I highly recommend the animated feature film Inside Out from a few years back, which cleverly creates characters representing the emotions of a young girl. I watched it with my grandsons and the three of us sat on the couch, laughing, crying and cowering. So I was curious how these five characters would feel about Forest Park.

Joy – “Oh, what a cute little town. Look at all these adorable shops. Hey, some are offering sales and big discounts!”

Fear – “That’s because they’re struggling to make it. Empty storefronts scare me.”

Sadness – “I feel terrible when one of them has to move, or close.”

Anger – “Save your tears. It’s these bargain-hungry shoppers that make me mad. They shop online just to save a buck. Don’t they know they’re killing their own economy?”

Disgust – “People are so selfish and lazy.”

Joy – “Right all they have to do is spend their money here and half would go back to Forest Park. What’s this? They have two train lines? It must be a dream to travel downtown!”

Fear – “Are they safe? I hear terrible things happen on the trains.”

Sadness – “Remember when that train left the station with no driver and crashed into another train? When I saw the damage, I almost cried.”

Anger – “I’m not afraid on the train. It’s these same people begging me for money every day that drive me crazy. Someday, I’m going to blow my top.”

Disgust – “Look at this station, pitted concrete and peeling paint, and what’s that smell?”

Joy – “OK, so you don’t like the train. Isn’t this the most unique village hall you’ve ever seen?”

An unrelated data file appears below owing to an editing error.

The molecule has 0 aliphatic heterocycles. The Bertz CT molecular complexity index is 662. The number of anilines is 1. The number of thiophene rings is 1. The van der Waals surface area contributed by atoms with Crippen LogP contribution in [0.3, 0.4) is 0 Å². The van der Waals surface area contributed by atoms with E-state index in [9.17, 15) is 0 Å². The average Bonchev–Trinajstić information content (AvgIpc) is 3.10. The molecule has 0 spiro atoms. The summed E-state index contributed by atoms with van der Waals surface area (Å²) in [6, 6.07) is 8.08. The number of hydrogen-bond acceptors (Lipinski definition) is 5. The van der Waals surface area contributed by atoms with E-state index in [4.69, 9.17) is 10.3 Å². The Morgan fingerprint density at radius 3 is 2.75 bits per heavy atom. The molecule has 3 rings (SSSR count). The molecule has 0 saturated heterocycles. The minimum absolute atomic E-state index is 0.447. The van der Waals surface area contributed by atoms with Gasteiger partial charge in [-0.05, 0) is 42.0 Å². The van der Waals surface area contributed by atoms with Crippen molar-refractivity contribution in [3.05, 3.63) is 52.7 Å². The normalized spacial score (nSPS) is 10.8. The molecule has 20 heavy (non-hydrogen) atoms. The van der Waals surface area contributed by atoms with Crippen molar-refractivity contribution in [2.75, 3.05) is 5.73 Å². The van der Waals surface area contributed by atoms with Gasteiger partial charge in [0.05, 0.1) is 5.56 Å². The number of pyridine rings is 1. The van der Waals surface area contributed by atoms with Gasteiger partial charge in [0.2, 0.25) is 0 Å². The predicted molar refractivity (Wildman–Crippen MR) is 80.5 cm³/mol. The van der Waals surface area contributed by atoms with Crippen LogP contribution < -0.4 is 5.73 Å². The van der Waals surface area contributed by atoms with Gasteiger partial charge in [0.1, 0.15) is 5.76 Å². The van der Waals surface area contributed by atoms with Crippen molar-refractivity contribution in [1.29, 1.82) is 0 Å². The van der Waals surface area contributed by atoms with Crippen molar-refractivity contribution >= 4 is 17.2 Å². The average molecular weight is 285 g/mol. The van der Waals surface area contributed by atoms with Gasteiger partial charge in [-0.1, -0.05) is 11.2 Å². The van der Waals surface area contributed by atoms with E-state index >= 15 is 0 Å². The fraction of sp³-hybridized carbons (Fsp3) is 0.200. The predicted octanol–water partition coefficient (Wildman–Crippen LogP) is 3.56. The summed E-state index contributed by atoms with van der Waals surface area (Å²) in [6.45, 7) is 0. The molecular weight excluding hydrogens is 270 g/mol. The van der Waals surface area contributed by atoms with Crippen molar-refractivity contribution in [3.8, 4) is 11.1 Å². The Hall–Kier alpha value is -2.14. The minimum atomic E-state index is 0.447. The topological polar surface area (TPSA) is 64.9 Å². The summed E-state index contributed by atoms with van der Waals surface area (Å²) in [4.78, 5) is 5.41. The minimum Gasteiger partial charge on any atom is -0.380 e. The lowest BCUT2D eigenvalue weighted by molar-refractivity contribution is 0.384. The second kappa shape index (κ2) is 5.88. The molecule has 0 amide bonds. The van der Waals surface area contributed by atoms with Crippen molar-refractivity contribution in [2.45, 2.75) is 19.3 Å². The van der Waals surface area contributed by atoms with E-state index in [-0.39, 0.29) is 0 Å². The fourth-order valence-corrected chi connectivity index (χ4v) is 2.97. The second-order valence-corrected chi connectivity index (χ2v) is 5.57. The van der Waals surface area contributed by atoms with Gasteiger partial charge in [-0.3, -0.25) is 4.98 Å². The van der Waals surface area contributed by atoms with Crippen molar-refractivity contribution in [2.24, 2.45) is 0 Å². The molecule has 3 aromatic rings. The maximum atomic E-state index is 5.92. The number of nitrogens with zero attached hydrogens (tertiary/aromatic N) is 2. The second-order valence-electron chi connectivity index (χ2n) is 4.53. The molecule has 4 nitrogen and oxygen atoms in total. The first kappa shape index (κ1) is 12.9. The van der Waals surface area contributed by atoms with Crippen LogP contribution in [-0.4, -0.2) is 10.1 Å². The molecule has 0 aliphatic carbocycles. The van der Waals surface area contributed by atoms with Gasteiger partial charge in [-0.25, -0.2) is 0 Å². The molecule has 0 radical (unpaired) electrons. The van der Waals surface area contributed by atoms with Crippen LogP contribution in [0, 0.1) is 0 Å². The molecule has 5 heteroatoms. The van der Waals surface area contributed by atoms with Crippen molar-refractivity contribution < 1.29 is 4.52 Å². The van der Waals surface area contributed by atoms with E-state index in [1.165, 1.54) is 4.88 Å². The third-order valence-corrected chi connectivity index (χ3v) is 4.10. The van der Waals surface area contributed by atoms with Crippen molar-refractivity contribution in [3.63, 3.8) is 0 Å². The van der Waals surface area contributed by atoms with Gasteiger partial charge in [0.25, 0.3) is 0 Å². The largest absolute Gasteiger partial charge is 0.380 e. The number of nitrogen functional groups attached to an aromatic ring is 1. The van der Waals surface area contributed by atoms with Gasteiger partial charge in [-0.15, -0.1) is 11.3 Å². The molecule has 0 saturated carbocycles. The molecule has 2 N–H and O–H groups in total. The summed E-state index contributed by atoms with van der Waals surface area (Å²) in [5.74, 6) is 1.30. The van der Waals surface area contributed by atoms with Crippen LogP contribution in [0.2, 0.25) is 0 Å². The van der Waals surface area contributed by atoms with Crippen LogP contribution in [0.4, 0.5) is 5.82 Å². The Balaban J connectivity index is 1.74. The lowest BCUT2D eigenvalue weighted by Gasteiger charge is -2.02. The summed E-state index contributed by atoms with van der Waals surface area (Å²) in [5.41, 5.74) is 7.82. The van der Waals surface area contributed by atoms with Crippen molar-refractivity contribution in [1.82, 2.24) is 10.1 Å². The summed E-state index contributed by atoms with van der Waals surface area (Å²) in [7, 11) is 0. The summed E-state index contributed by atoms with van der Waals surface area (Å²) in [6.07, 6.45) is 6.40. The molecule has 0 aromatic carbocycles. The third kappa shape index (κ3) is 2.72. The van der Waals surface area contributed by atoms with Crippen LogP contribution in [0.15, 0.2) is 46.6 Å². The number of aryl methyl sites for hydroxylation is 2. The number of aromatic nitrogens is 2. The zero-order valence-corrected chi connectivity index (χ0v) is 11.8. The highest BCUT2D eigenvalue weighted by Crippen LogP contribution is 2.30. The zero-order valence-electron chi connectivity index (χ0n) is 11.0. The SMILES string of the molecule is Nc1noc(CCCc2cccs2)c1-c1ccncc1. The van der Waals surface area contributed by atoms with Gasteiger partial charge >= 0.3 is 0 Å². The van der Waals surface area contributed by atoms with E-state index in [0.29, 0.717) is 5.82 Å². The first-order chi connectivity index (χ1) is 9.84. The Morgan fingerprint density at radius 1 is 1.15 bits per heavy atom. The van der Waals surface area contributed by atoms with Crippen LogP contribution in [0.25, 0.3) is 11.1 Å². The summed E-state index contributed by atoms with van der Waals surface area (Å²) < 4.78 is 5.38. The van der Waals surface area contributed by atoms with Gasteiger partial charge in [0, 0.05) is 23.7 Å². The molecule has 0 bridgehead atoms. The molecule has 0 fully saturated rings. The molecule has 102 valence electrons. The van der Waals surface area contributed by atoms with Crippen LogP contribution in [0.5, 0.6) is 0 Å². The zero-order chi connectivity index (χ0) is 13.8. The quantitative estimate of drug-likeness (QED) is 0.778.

Fear – “I went there once for a hearing in the basement. I was scared they were going to fine me.”

Sadness – “I don’t like how it looks. Remember how beautiful the old one was?”

Anger – “I don’t care about the architecture. It’s the stuff that goes on inside that makes my blood boil. I thought this was supposed to be a democracy but they rammed through video gambling against our will.”

Disgust – “I was in a bar where they had video gambling. The people kept going outside to smoke, until the whole place smelled like an ashtray.”

Joy – “Yes but our bars couldn’t compete with Berwyn. They say a rising tide lifts all boats, or something like that.”

Fear – “Are we going to have a tsunami?”

Sadness – “No, it means the other businesses are like boats. I’m just worried video gambling is going to sink them.”

Anger – “Who wants a tide of red ink? It’s just going to help a few fat cats while the rest of us drown.”

Disgust – “Red? That reminds me of these red light cameras. They don’t make anyone safer. They just bring in millions for some connected companies.”

Joy – “What’s wrong with all of you? This is one of the most charming communities around and it’s just getting better! Look at all the dumpsters. People are renovating their houses because they take pride in their property.”

Sadness – “Sniff, most of them are foreclosures. Just think of all the people who have lost their houses!”

Fear – “I’m worried about losing mine.”

Anger – “It burns me up when I think of all the Wall Street types who profited from our misery.”

Disgust – “My house is so old and gross, maybe it would be better to lose it.”

Joy – “You mean leave Forest Park? Are you crazy? Just when the high school’s getting better! Besides, remember that time I got a royal flush and won $200?”

John Rice is a columnist/private detective, who has seen his business and family thrive in Forest Park. He thoroughly enjoys life in the village and still gets a thrill smelling Red Hots, watching softball and strolling through cemeteries.

John Rice is a columnist/novelist who has seen his family thrive in Forest Park. He has published two books set in the village: The Ghost of Cleopatra and The Doll with the Sad Face.